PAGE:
“It is intriguing, however, that in his [PM Modi] view, holding elections simultaneously to the Lok Sabha and State Assemblies, is a major step for getting rid of black money. Just how the government proposes to attack the problem of black money via a single combined poll is anybody’s guess, more so considering its record on cracking black money.”
Even if simultaneous elections have the incidental benefit of curbing the black money menace, a clear link needs to be drawn between the two for the argument to be a valid one. As of now, the link that the NITI Aayog has made is:
“As elections happen frequently in some State Assembly or the other, political parties particularly worry about need to keep inflow of funds and contributions continued. This whole cycle is consequently blamed as one of the key drivers for corruption and black-money in the country.” (¶3.20 of the Working Paper)
So the argument seems to be:
Free-cycle elections are more expensive and so parties need to indulge in illegal funding and expenditure practices to foot the bill.
Simultaneous elections are less expensive and parties will not have to use black money, because legitimate funding sources will be enough to cover the reduced expenditure.
While this is prima facie not entirely illogical, it ignores one of the key reasons that has made black money so pervasive an issue in politics: the personal incentive that party officials have in engaging in such conduct. While deconstructing the black money argument, ADR explains:
“One major reason for the preference of cash donations by parties is self-evident: cash donations being unaccounted, a part of it can be siphoned off for personal use both by the corporate donors and their political beneficiaries.”
So in the NITI Aayog’s paradigm, the understanding of why black money exists in the political system is a fatally limited one. It fails to account for the incentive that candidates and parties have in indulging in non-transparent funding and expenditure related transactions. In summary, the argument advanced by the NITI Aayog begs the question: How does lesser expenditure (in the form of simultaneous elections) automatically lead to reduction in black money?
As has been pointed out earlier, there exist a host of electoral reforms(internal democratization within political parties, revamping the criteria for selection of candidates, increased transparency in sources of funding and nature of expenditure, et al) which, if implemented, will strike at the root of the black money problem. Put bluntly, the point is: If the parties are indeed serious about the threat of black money, and are intent on using simultaneous elections to curb this threat, then why are they not adopting all the other stronger measures that have been proposed to deal with black money? While this in itself is not a conclusive argument against simultaneous elections, it is crucial in helping us question the motive that has led certain parties to propose this model.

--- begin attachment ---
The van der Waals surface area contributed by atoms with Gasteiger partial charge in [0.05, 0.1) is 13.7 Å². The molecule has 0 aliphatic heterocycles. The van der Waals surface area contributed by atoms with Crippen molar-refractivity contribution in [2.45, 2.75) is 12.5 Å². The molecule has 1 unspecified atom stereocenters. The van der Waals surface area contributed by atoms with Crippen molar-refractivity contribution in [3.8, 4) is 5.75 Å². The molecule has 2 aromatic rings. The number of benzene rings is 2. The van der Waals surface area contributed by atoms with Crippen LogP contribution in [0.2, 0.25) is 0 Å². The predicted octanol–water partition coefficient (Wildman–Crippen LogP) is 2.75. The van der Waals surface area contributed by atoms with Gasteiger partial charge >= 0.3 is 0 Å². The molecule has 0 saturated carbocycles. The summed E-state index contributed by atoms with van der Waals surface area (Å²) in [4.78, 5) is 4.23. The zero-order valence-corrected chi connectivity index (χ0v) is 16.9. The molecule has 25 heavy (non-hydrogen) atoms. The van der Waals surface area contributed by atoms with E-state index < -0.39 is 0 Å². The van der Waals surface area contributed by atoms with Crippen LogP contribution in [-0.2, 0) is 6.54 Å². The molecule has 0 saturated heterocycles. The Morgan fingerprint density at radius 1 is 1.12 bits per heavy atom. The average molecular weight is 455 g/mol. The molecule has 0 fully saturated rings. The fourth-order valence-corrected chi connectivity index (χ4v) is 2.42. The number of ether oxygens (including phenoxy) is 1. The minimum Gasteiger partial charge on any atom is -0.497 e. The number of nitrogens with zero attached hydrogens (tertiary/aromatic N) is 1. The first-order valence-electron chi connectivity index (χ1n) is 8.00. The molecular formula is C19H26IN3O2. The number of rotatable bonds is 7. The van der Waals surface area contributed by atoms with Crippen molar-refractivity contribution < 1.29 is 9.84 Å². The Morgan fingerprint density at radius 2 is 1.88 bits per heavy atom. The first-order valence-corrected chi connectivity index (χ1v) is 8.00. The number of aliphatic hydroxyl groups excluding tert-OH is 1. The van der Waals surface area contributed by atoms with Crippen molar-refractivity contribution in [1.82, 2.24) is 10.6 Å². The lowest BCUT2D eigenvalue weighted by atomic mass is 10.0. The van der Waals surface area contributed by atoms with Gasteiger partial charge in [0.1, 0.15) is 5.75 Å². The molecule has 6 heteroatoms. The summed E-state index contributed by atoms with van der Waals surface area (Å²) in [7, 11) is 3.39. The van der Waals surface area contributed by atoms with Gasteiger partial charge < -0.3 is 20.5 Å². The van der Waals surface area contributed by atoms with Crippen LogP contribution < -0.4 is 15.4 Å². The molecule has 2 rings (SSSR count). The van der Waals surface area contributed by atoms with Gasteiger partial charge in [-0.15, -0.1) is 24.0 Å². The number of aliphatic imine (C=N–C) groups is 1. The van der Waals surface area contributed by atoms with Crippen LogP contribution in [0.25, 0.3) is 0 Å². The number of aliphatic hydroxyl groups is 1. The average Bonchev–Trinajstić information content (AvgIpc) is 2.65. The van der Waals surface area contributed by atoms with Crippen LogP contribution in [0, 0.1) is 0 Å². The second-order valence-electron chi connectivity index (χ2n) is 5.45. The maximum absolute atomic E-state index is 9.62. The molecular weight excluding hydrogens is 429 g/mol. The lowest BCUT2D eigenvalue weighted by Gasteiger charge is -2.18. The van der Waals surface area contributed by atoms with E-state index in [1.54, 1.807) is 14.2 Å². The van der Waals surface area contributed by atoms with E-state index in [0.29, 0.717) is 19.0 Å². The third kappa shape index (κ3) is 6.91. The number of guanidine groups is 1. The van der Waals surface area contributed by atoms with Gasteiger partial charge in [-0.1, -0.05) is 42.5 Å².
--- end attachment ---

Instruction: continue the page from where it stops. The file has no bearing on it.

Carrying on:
Having critically traversed the practical case for simultaneous elections, it is clear that proponents like the NITI Aayog have failed to make a water-tight case, as far as pragmatism and practicality are concerned. But that is not all. Charges like incompatibility with the Constitutional and legal framework, and an adverse impact on federalism have also been leveled against simultaneous elections. Wait for the third and last post in this series for my take on these arguments.
 BJP, INC, BSP, NCP, CPI, CPM.
 This is an intriguing argument, especially in light of BJP’s drive to introduce electoral bonds, which ensure the anonymity of the donor, and have been criticized by political commentators and opponents alike as intensifying the possibility of corruption in electoral funding.
Key among these is the concept of ‘internal democracy’ within political parties, which will ensure financial transparency and accountability during elections. According to the 170th Report of the Law Commission on Electoral Reforms: “A political party which does not respect democratic principles in its internal working cannot be expected to respect those principles in the governance of the country. It cannot be dictatorship internally and democratic in its functioning outside.” (¶22.214.171.124)
Further reading on Simultaneous Elections
- Law Commission of India, 170th Report on ‘Reform of the Electoral Laws’, May 1999 (available here)
- Law Commission of India, Draft Report on ‘Simultaneous Elections’, 30 August, 2018 (available here)
- Department-Related Parliamentary Standing Committee on Personnel, Public Grievances, Law And Justice, 79th Report on ‘Feasibility of Holding Simultaneous Elections to the House of the People (Lok Sabha) and State Legislative Assemblies, Presented to the Rajya Sabha on 17 December, 2015 (available here)
- NITI Aayog (Bibek Debroy & Kishore Desai), Discussion Paper on ‘Analysis of Simultaneous Elections: The “What”, “Why”, and “How” (available here)
- Hindu Centre for Politics and Public Policy & Association for Democratic Reforms (Jagdeep S. Chhokar), Issue Brief on ‘Simultaneous Elections: Striking at the Roots of Parliamentary Democracy’ (available here)
- NUJS Law Review, Response Paper & Recommendations to Law Commission Summary of Draft Working Paper on Simultaneous Elections – Constitutional & Legal Perspectives, sent to the Law Commission on May 8, 2018 (available here)